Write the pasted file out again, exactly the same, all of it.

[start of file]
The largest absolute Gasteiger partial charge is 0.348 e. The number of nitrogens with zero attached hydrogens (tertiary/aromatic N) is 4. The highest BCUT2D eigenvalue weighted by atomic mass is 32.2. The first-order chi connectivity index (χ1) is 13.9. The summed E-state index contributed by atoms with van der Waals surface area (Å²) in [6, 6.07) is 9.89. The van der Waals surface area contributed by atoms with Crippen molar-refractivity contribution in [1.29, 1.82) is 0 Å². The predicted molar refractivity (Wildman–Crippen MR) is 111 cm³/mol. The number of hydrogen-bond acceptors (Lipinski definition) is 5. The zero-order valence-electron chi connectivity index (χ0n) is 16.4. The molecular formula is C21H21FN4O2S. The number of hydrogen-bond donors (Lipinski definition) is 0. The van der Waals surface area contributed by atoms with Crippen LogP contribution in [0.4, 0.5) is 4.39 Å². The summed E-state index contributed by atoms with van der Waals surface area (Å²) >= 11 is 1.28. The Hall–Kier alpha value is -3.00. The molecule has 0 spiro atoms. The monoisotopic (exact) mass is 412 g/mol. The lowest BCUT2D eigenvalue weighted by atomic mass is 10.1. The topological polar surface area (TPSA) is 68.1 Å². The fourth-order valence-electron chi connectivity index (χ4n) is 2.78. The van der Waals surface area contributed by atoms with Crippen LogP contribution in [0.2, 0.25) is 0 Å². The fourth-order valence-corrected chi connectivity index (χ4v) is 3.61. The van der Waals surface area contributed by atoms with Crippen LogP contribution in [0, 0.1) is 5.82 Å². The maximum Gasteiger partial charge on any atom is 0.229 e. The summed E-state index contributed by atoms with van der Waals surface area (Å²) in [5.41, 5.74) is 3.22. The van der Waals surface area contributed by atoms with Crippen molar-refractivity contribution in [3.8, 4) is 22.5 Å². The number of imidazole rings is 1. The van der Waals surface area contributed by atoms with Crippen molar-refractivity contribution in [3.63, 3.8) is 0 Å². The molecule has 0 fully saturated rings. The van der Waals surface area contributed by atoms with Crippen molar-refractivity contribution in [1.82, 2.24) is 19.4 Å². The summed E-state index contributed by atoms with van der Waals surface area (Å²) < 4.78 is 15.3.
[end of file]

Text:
The largest absolute Gasteiger partial charge is 0.348 e. The number of nitrogens with zero attached hydrogens (tertiary/aromatic N) is 4. The highest BCUT2D eigenvalue weighted by atomic mass is 32.2. The first-order chi connectivity index (χ1) is 13.9. The summed E-state index contributed by atoms with van der Waals surface area (Å²) in [6, 6.07) is 9.89. The van der Waals surface area contributed by atoms with Crippen molar-refractivity contribution in [1.29, 1.82) is 0 Å². The predicted molar refractivity (Wildman–Crippen MR) is 111 cm³/mol. The number of hydrogen-bond acceptors (Lipinski definition) is 5. The zero-order valence-electron chi connectivity index (χ0n) is 16.4. The molecular formula is C21H21FN4O2S. The number of hydrogen-bond donors (Lipinski definition) is 0. The van der Waals surface area contributed by atoms with Crippen LogP contribution in [0.4, 0.5) is 4.39 Å². The summed E-state index contributed by atoms with van der Waals surface area (Å²) >= 11 is 1.28. The Hall–Kier alpha value is -3.00. The molecule has 0 spiro atoms. The monoisotopic (exact) mass is 412 g/mol. The lowest BCUT2D eigenvalue weighted by atomic mass is 10.1. The topological polar surface area (TPSA) is 68.1 Å². The fourth-order valence-electron chi connectivity index (χ4n) is 2.78. The van der Waals surface area contributed by atoms with Crippen LogP contribution in [0.2, 0.25) is 0 Å². The fourth-order valence-corrected chi connectivity index (χ4v) is 3.61. The van der Waals surface area contributed by atoms with Crippen LogP contribution in [0, 0.1) is 5.82 Å². The maximum Gasteiger partial charge on any atom is 0.229 e. The summed E-state index contributed by atoms with van der Waals surface area (Å²) in [5.41, 5.74) is 3.22. The van der Waals surface area contributed by atoms with Crippen molar-refractivity contribution in [3.8, 4) is 22.5 Å². The number of imidazole rings is 1. The van der Waals surface area contributed by atoms with Crippen molar-refractivity contribution in [3.63, 3.8) is 0 Å². The molecule has 0 fully saturated rings. The van der Waals surface area contributed by atoms with Crippen molar-refractivity contribution in [1.82, 2.24) is 19.4 Å². The summed E-state index contributed by atoms with van der Waals surface area (Å²) < 4.78 is 15.3.